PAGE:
Big Brother is not exactly a stranger to blazing rows between housemates; in fact, one could be forgiven for thinking that they positively encourage as much bile and hatred as possible between contestants.
The gaming industry’s legendarily deft touch has hit the news again this afternoon, with the news that Lara Croft is to gain a bit more of a personality in her upcoming game.
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Banter is a very odd thing. As an activity it provides a handy shelter for bigots to flex their anti PC brigade muscles and to prove to their friends that they fell out of the funny tree and hit every branch on the way down. What it is not alledgedly is subjective. Anyone who questions the banter status quo is immediately deemed humourless. I’ve seen it used to shield people from accusations of racism, homophobia, disablism and sexism and it’s the latter, which as a 45 year old woman, I’ve witnessed most.
Pronouncements on sexual inequality in the UK are normally met with an eye roll by my generation. As the babies born at the tail end of the Thatcher era in the late eighties and early nineties graduate university and begin to enter the real world, the fight for female social equality is all too often regarded as a fight that their mothers had already won. Inequality is seen as a relic of a past and those who continue to talk about it are merely causing trouble.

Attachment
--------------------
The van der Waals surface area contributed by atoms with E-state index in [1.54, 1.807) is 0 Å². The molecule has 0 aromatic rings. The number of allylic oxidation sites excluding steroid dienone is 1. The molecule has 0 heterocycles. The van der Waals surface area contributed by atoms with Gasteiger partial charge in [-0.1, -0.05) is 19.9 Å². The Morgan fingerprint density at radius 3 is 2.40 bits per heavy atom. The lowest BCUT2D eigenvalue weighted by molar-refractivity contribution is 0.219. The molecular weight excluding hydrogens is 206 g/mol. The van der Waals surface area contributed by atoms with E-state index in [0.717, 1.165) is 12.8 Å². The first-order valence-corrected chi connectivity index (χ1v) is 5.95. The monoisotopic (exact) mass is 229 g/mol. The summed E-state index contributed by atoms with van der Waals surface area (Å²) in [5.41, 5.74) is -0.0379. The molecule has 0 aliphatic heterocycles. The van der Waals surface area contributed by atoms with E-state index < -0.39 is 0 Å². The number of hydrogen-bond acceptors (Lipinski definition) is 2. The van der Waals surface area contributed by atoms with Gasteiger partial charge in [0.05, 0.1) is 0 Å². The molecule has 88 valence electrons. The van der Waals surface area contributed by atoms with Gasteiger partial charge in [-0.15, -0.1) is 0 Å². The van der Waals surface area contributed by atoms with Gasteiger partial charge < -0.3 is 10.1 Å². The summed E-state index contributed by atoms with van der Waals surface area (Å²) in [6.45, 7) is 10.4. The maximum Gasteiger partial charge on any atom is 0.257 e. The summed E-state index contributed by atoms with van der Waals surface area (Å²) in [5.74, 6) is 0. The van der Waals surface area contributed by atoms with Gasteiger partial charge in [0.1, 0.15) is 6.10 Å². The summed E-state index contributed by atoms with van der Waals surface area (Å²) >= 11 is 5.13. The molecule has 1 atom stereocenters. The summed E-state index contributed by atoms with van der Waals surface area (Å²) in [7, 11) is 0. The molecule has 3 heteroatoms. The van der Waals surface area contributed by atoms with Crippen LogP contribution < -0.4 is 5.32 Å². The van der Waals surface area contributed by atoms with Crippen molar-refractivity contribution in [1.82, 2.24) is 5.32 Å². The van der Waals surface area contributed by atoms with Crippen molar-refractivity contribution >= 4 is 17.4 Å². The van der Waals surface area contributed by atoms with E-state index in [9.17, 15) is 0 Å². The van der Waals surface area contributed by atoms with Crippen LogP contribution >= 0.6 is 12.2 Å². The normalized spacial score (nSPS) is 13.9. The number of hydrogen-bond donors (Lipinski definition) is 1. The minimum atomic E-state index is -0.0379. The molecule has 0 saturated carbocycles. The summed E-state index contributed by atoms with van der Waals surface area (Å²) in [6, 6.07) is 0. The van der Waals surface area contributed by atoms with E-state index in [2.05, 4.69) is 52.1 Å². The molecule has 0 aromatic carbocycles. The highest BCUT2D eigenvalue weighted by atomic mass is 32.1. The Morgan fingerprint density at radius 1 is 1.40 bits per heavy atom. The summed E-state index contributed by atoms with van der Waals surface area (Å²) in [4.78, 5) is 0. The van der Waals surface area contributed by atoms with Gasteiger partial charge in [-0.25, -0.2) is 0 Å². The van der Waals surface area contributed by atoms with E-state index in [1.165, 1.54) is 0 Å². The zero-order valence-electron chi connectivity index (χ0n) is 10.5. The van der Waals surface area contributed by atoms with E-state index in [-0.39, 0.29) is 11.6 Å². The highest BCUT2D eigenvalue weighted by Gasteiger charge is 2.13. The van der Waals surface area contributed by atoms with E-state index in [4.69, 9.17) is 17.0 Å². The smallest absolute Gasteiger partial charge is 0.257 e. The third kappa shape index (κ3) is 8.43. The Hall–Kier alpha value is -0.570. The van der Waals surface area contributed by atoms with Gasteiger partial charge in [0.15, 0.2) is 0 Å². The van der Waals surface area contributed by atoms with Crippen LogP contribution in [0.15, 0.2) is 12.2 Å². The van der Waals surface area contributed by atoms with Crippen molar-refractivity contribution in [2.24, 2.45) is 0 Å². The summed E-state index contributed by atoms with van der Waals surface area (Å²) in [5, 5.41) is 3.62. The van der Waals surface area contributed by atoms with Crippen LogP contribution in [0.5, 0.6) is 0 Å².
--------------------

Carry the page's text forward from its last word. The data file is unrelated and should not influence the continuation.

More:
Perusing Facebook recently, I stumbled across a cartoon that could be said to represent the relativist view of women’s rights. The cartoon was of two women, one of whom was dressed in a bikini while the other was wearing a niqab.
You see, on one level, what Blatter said can be laughed off as the fumblings of an out-of-touch fool. “Rise above it”, etc. Except you can’t rise above it, and that’s the whole point. Blatter is the top dog.
Over fifty years ago there were serious impediments for women trying to move up the social and economic ladder, and there are plenty of cultural reminders around to remind us.
When feminism seemed to have reached a stagnant point in modern society, Caitlin Moran has come to preach to the herd. Women have lost their taste for feminism and this book will bring it back with the bonus clarity of what it means to be a woman in the 21st century.
I generally tend to hate films that are aggressively marketed towards my particular sex. It’s not that I don’t like films about romance and emotions and all that; it’s just that films that have been dreamed up by Hollywood studios with the sole intention of tapping into a female audience are generally terrible films.
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